Mark Zuckerberg is a kind of visionary. He embodies the wisdom of legendary former Intel CEO Andy Grove: “Only the paranoid survive.” He looks into the future and imagines how his social network with over a billion users could be crippled and disrupted. Then he acts on his fears with bold strokes, spending $21 billion in cash and stock in the last few months on WhatsApp and Oculus VR so that he can sleep more soundly at night.
Facebook paid around $19 billion for WhatsApp, a messaging app with little revenue and little user data other than phone numbers. While the price for WhatsApp seems out of whack, it was clear that the company was concerned about slowing growth and that it would continue to lose ground to external messaging apps like WhatsApp, as well as SnapChat, WeChat, Viber, Line, Secret, Tango, Whisper and others.
Annexing WhatsApp’s 450 million users was a relatively easy decision for Zuckerberg and his board. Likewise, Facebook's $2 billion buy of Oculus VR is a hedge against a future where people could be spending more time interacting in virtual space than in real space. Virtual Reality (VR) is going to fundamentally change the user interaction model in the next 10 years.
Why Oculus? The startup hasn’t even shipped a product yet, although it has 75,000 pre-orders for its Oculus Rift 3D gaming headset. Zuckerberg is betting $2 billion that the fledgling company can be a platform for moving Facebook interactions and much more into virtual space.
“We going to make Oculus a platform for many other experiences. Imagine enjoying a court side seat at a game, studying in a classroom of students and teachers all over the world or consulting with a doctor face-to-face -- just by putting on goggles in your home," Zuckerberg wrote in a Facebook post on the deal. “This is really a new communication platform. By feeling truly present, you can share unbounded spaces and experiences with the people in your life. Imagine sharing not just moments with your friends online, but entire experiences and adventures.”
The social graph and all the data associated with interacting with the real world is gradually moving to the borderless, 3D virtual world. Paranoia sets in when Zuckerberg imagines how Google Glass, Google Now, Google +, Google Knowledge Graph and an Oculus Rift or Meta's 3D glasses could become the VR platform for the future.
Oculus VR may not turn out to be what Facebook needs to enter virtual reality, but it's likely the first of many acquisitions in that area. Ten years into his stewardship of Facebook, Zuckerberg is showing that he is a capable disruptor of his own company. As Andy Grove warned in his book, “The person who is the star of previous era is often the last one to adapt to change, the last one to yield to logic of a strategic inflection point and tends to fall harder than most.”
Twitter has been trying to break through to the masses. CEO Dick Costolo believes that the service can be the "global town square." But user growth has been mostly slowing quarter by quarter. Samsung has been trying be as cool as Apple, even though its mobile phones far outsell the iPhone. And everyone in Hollywood wants to be part of an iconic photo the spreads virally around the globe.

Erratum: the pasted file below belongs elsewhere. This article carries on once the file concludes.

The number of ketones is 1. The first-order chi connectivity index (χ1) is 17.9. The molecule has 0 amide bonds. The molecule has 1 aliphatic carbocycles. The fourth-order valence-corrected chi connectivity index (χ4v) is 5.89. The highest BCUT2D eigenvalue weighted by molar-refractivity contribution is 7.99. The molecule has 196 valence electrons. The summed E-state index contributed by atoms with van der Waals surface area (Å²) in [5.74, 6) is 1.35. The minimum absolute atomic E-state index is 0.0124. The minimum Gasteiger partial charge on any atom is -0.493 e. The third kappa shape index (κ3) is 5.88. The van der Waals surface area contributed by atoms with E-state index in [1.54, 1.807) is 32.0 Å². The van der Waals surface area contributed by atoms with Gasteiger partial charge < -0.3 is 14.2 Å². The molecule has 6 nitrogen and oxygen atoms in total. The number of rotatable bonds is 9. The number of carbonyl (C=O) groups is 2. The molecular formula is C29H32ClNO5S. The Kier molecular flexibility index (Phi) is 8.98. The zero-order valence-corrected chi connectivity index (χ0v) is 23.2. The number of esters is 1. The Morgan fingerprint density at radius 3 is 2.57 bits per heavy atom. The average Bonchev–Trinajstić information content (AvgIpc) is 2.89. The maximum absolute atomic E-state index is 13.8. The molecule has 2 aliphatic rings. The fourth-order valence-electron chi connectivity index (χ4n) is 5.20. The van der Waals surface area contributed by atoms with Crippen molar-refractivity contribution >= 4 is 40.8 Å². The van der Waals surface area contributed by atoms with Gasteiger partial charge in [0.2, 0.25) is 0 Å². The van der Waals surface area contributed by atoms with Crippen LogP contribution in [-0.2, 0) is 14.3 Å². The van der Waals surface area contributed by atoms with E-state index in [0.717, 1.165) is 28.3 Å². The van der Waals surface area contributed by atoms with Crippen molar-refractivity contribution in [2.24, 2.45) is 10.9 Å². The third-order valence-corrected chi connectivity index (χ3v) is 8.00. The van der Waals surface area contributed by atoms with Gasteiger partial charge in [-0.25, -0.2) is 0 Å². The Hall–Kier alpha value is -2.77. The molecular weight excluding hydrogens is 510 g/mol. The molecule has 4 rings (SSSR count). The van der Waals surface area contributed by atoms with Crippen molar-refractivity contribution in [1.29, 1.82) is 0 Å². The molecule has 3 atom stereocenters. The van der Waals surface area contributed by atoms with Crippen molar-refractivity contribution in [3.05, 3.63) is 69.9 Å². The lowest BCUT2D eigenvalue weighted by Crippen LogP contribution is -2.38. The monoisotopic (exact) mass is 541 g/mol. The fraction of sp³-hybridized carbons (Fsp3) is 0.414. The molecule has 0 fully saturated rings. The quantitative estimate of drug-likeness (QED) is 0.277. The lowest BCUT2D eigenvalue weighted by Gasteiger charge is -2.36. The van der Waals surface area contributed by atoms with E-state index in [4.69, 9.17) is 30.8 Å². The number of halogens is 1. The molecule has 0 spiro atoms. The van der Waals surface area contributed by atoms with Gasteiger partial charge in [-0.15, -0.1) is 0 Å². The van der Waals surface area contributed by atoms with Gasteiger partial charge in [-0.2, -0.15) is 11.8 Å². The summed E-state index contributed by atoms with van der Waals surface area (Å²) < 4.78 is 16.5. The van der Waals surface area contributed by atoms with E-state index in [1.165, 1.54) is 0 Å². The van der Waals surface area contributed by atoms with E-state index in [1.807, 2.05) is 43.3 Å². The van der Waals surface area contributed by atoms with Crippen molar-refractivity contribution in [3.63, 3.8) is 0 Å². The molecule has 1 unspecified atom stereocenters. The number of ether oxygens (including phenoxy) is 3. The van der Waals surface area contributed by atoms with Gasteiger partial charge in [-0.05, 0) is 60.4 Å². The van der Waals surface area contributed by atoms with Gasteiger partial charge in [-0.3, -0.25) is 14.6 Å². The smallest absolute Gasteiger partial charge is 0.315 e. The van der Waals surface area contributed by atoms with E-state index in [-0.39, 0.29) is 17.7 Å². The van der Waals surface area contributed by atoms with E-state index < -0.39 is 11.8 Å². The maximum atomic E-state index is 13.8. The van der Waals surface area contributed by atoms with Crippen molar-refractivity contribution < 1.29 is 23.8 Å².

Then the Ellen DeGeneres Oscar selfie happened, an inspired bit of vamping, product placement and star power. The selfie was seen coming into existence on TV by an estimated 43 million viewers in the U.S. and hundreds of millions more outside the country. The now famous selfie has been retweeted over 3 million times, and brought Twitter down for a brief period. The host network ABC claimed that nearly 3 million Twitter users issued 11.2 million tweets during the broadcast.
As a way to increase user engagement, visibility and generate revenue, Twitter could call the Oscars a success. But will the Ellen selfie push Twitter deeper into the mainstream, and motivate millions more people to join the fun? Not any more than it will motivate more people to pick up the latest People magazine to see pictures of stars at the Oscars. However, it will cause an epidemic of selfies among dedicated Twitter users.
Samsung joined Twitter in playing a prominent supporting role in the Ellen selfie. She handed her shiny, white Samsung Galaxy Note 3 to Bradley Cooper to take the pic. Samsung paid somewhere between $15 and $20 million to be part of the show. But those hundred of millions of viewers Sunday night weren't asking what was that oversized phone Ellen was using and where can you buy it.
Nontheless, the Twitterati will be talking about this Oscar moment until someone breaks the Ellen selfie record for retweets and favorites. The gamification of selfies. It will be a requisite part of every award show, concert, political debate, etc. going forward. Those who aren't part of the Twitter world will be talking about that weird Oscars picture and wondering who is the person to the right of Bradley Cooper.
It's time for a new beginning. After more than 30 years working for various media companies as a writer, reporter, blogger, editor, designer, spellchecker, talking head, photographer, coach, I am leaving the nest. Today is my last day at CBS/CNET/ZDNet.
It was a great journey, one path always leading to another, working with talented, dedicated people, blazing trails on the front lines of the Internet revolution.
The journey and revolution continues, and I will be looking to help others on the path.